The second reason that virtue is an answer to the problem of chance is that virtue actually minimizes the damage that chance can do (much as simplicity keeps one out of danger).  In the sixth ode, Horace identifies irreverence for marriage, family and the home as the source of clades (Carm. 3.6.17-20).  The effect of such vices on the national character would have prevented Romeís ancestors from winning their greatest battles (Carm. 3.6.21-44.); in Horaceís own age, they nearly caused Romeís downfall. [13]  As Regulus sees, Rome will be more vulnerable to pernicies if a brave army is not available, and so he urges the senate not to suggest, by ransoming prisoners, that surrender in war is morally neutral (Carm. 3.5.5-30).  In Carm. 3.14, Augustus appears as the paragon of the virtuous man making society less vulnerable to pernicies.  Returning from Spain, he is likened to Hercules, another famous benefactor of humanity.[14]  Horace reflects that, because of Augustusís achievement, he no longer needs to fear tumultus or mori per vim (Carm. 3.14.13-16).  He immediately bids his slave seek ointment, flowers, wine and a girl (Carm. 3.14.17-21).  Civil peace, made possible by virtue, allows Horace leisure.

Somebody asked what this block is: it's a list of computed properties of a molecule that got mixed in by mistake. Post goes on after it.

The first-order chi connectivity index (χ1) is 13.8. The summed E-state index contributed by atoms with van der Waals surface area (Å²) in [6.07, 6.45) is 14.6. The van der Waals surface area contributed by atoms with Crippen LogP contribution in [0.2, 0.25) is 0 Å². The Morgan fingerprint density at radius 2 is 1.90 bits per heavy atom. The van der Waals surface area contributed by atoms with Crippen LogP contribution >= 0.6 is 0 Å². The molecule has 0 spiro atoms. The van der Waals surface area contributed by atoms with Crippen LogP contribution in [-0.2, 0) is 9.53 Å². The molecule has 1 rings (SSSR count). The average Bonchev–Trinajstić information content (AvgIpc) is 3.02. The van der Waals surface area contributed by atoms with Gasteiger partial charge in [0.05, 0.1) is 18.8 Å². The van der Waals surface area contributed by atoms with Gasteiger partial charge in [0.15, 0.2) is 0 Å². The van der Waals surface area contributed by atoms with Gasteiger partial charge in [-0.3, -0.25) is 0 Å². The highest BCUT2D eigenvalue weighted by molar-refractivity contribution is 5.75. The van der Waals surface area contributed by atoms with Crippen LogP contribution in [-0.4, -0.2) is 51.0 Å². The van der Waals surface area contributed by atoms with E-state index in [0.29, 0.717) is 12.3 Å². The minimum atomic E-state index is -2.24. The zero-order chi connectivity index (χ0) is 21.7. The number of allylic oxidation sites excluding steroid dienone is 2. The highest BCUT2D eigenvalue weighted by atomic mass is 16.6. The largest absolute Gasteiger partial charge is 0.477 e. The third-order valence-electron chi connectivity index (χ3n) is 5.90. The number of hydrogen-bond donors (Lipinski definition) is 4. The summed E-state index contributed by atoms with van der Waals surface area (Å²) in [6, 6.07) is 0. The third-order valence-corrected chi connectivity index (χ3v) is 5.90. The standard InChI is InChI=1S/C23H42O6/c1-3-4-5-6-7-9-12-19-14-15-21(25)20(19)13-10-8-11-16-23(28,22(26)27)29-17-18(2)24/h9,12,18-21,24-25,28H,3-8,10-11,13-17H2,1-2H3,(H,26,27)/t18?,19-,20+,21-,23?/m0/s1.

That leisure is a prominent theme in the odes clearly suggests that Horace did not regard simplicity and virtue as sufficient for a happy life in themselves.  Certainly, as Carm. 3.29.53-56 makes clear, simplicity and virtue have the power to preserve happiness in the event of bad fortune; however, as was observed above, they also tend to allow good fortune to occur.  What constitutes happiness then?  Leisure is necessary, and in the third book of the Odes, the leisures specifically recommended are love, parties and relaxation in the countryside.